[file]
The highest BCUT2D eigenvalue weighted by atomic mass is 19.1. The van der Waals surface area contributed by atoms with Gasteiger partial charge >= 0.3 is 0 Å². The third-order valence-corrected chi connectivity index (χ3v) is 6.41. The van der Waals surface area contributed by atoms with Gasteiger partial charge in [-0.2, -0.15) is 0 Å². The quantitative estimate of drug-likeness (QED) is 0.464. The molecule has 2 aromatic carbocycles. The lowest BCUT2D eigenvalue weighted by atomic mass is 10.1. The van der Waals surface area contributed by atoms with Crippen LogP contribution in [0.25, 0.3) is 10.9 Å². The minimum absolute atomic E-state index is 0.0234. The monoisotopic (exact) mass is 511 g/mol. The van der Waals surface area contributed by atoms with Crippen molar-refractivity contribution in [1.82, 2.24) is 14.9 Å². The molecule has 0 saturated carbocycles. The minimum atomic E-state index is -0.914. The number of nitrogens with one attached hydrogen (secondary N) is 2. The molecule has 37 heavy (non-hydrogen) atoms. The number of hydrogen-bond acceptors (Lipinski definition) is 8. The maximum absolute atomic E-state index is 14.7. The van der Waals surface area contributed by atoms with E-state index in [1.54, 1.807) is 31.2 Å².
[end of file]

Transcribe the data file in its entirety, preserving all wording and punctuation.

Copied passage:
The highest BCUT2D eigenvalue weighted by atomic mass is 19.1. The van der Waals surface area contributed by atoms with Gasteiger partial charge >= 0.3 is 0 Å². The third-order valence-corrected chi connectivity index (χ3v) is 6.41. The van der Waals surface area contributed by atoms with Gasteiger partial charge in [-0.2, -0.15) is 0 Å². The quantitative estimate of drug-likeness (QED) is 0.464. The molecule has 2 aromatic carbocycles. The lowest BCUT2D eigenvalue weighted by atomic mass is 10.1. The van der Waals surface area contributed by atoms with Crippen LogP contribution in [0.25, 0.3) is 10.9 Å². The minimum absolute atomic E-state index is 0.0234. The monoisotopic (exact) mass is 511 g/mol. The van der Waals surface area contributed by atoms with Crippen molar-refractivity contribution in [1.82, 2.24) is 14.9 Å². The molecule has 0 saturated carbocycles. The minimum atomic E-state index is -0.914. The number of nitrogens with one attached hydrogen (secondary N) is 2. The molecule has 37 heavy (non-hydrogen) atoms. The number of hydrogen-bond acceptors (Lipinski definition) is 8. The maximum absolute atomic E-state index is 14.7. The van der Waals surface area contributed by atoms with E-state index in [1.54, 1.807) is 31.2 Å².